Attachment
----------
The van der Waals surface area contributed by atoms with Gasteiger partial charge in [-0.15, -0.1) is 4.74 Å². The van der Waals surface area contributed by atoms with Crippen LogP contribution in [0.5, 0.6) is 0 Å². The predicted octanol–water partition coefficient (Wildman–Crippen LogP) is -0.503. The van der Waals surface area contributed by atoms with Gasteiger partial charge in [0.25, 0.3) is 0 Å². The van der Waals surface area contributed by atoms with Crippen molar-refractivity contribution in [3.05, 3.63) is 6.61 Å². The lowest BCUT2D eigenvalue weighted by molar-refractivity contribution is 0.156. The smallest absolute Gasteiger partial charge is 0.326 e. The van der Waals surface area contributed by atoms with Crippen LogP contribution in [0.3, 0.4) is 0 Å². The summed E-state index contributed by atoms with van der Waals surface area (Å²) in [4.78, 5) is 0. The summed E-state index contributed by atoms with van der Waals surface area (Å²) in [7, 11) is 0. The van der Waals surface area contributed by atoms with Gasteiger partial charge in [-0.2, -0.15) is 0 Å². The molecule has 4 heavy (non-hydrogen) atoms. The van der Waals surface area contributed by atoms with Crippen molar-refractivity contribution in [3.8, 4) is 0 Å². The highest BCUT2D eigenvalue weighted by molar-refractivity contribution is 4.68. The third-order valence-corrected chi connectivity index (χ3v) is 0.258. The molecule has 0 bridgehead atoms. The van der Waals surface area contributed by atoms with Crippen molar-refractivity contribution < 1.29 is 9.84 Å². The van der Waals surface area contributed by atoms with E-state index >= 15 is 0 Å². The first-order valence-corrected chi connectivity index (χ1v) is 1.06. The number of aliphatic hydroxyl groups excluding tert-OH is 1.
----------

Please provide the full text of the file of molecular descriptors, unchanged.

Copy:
The van der Waals surface area contributed by atoms with Gasteiger partial charge in [-0.15, -0.1) is 4.74 Å². The van der Waals surface area contributed by atoms with Crippen LogP contribution in [0.5, 0.6) is 0 Å². The predicted octanol–water partition coefficient (Wildman–Crippen LogP) is -0.503. The van der Waals surface area contributed by atoms with Gasteiger partial charge in [0.25, 0.3) is 0 Å². The van der Waals surface area contributed by atoms with Crippen molar-refractivity contribution in [3.05, 3.63) is 6.61 Å². The lowest BCUT2D eigenvalue weighted by molar-refractivity contribution is 0.156. The smallest absolute Gasteiger partial charge is 0.326 e. The van der Waals surface area contributed by atoms with Crippen LogP contribution in [0.3, 0.4) is 0 Å². The summed E-state index contributed by atoms with van der Waals surface area (Å²) in [4.78, 5) is 0. The summed E-state index contributed by atoms with van der Waals surface area (Å²) in [7, 11) is 0. The van der Waals surface area contributed by atoms with Gasteiger partial charge in [-0.2, -0.15) is 0 Å². The molecule has 4 heavy (non-hydrogen) atoms. The van der Waals surface area contributed by atoms with Crippen molar-refractivity contribution in [3.8, 4) is 0 Å². The highest BCUT2D eigenvalue weighted by molar-refractivity contribution is 4.68. The third-order valence-corrected chi connectivity index (χ3v) is 0.258. The molecule has 0 bridgehead atoms. The van der Waals surface area contributed by atoms with Crippen molar-refractivity contribution < 1.29 is 9.84 Å². The van der Waals surface area contributed by atoms with E-state index >= 15 is 0 Å². The first-order valence-corrected chi connectivity index (χ1v) is 1.06. The number of aliphatic hydroxyl groups excluding tert-OH is 1.